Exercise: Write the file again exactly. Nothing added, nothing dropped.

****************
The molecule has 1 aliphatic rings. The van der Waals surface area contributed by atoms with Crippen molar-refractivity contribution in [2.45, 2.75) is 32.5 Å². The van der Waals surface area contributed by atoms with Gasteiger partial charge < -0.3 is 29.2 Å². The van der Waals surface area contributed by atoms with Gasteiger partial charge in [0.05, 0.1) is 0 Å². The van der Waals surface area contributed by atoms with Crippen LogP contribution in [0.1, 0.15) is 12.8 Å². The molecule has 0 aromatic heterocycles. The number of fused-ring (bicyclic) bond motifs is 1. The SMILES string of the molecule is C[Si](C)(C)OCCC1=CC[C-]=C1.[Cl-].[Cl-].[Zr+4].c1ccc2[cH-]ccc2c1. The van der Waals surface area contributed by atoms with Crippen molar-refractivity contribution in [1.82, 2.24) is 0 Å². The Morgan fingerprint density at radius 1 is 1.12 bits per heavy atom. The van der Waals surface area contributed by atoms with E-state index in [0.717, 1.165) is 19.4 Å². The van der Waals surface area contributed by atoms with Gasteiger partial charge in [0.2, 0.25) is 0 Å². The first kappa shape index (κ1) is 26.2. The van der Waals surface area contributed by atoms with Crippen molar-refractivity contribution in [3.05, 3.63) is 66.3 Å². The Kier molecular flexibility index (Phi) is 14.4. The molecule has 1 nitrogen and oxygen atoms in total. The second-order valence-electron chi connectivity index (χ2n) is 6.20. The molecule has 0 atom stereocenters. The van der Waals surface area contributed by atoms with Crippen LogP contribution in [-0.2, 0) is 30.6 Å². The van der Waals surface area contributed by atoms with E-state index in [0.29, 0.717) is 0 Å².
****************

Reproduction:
The molecule has 1 aliphatic rings. The van der Waals surface area contributed by atoms with Crippen molar-refractivity contribution in [2.45, 2.75) is 32.5 Å². The van der Waals surface area contributed by atoms with Gasteiger partial charge < -0.3 is 29.2 Å². The van der Waals surface area contributed by atoms with Gasteiger partial charge in [0.05, 0.1) is 0 Å². The van der Waals surface area contributed by atoms with Crippen LogP contribution in [0.1, 0.15) is 12.8 Å². The molecule has 0 aromatic heterocycles. The number of fused-ring (bicyclic) bond motifs is 1. The SMILES string of the molecule is C[Si](C)(C)OCCC1=CC[C-]=C1.[Cl-].[Cl-].[Zr+4].c1ccc2[cH-]ccc2c1. The van der Waals surface area contributed by atoms with Crippen molar-refractivity contribution in [1.82, 2.24) is 0 Å². The Morgan fingerprint density at radius 1 is 1.12 bits per heavy atom. The van der Waals surface area contributed by atoms with E-state index in [0.717, 1.165) is 19.4 Å². The van der Waals surface area contributed by atoms with Gasteiger partial charge in [0.2, 0.25) is 0 Å². The first kappa shape index (κ1) is 26.2. The van der Waals surface area contributed by atoms with Crippen molar-refractivity contribution in [3.05, 3.63) is 66.3 Å². The Kier molecular flexibility index (Phi) is 14.4. The molecule has 1 nitrogen and oxygen atoms in total. The second-order valence-electron chi connectivity index (χ2n) is 6.20. The molecule has 0 atom stereocenters. The van der Waals surface area contributed by atoms with Crippen LogP contribution in [-0.2, 0) is 30.6 Å². The van der Waals surface area contributed by atoms with E-state index in [0.29, 0.717) is 0 Å².